Heart of a Samurai - Chapter 17 Summary & Analysis

Margi Preus
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Chapter 17 Summary

Because Manjiro cannot write, he records all of the differences between America and Japan in his mind. At two different churches, two different Sunday mornings, Manjiro notices the way the church elders and deacons look at him funny. When Manjiro asks the captain what it is, the captain angrily tells Manjiro that the deacons think Manjiro should sit in the seats reserved for negroes.

Chapter 17 Analysis

Manjiro is experiencing racism for the first time. Manjiro also learns that he can be the change in the world or he can sit back and watch as everything happens. It also appears as if Mrs. Whitfield is ahead of her time. She's talking about a world where slavery and segregation is abolished, and where women have the same rights as men.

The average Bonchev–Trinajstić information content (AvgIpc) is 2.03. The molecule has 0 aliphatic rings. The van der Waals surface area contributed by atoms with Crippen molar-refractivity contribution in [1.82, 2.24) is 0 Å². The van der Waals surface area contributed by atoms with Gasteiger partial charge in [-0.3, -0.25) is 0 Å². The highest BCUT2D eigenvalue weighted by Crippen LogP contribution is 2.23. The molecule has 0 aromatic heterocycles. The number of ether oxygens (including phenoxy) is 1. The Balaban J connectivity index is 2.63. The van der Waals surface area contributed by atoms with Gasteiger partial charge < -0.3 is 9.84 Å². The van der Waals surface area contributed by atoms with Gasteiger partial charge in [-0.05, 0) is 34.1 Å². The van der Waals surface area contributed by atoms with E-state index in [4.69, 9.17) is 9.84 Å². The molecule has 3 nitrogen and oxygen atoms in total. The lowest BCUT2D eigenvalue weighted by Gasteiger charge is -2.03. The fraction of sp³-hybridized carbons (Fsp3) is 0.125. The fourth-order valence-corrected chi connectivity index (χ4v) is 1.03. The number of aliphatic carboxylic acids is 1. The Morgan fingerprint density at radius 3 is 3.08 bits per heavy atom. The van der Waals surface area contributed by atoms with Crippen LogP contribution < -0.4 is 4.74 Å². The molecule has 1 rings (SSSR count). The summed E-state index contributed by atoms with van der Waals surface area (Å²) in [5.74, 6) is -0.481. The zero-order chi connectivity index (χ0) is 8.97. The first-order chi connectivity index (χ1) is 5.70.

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This section contains 133 words
(approx. 1 page at 400 words per page)
Buy the Heart of a Samurai Study Guide
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Heart of a Samurai from Gale. ©2005-2006 Thomson Gale, a part of the Thomson Corporation. All rights reserved.
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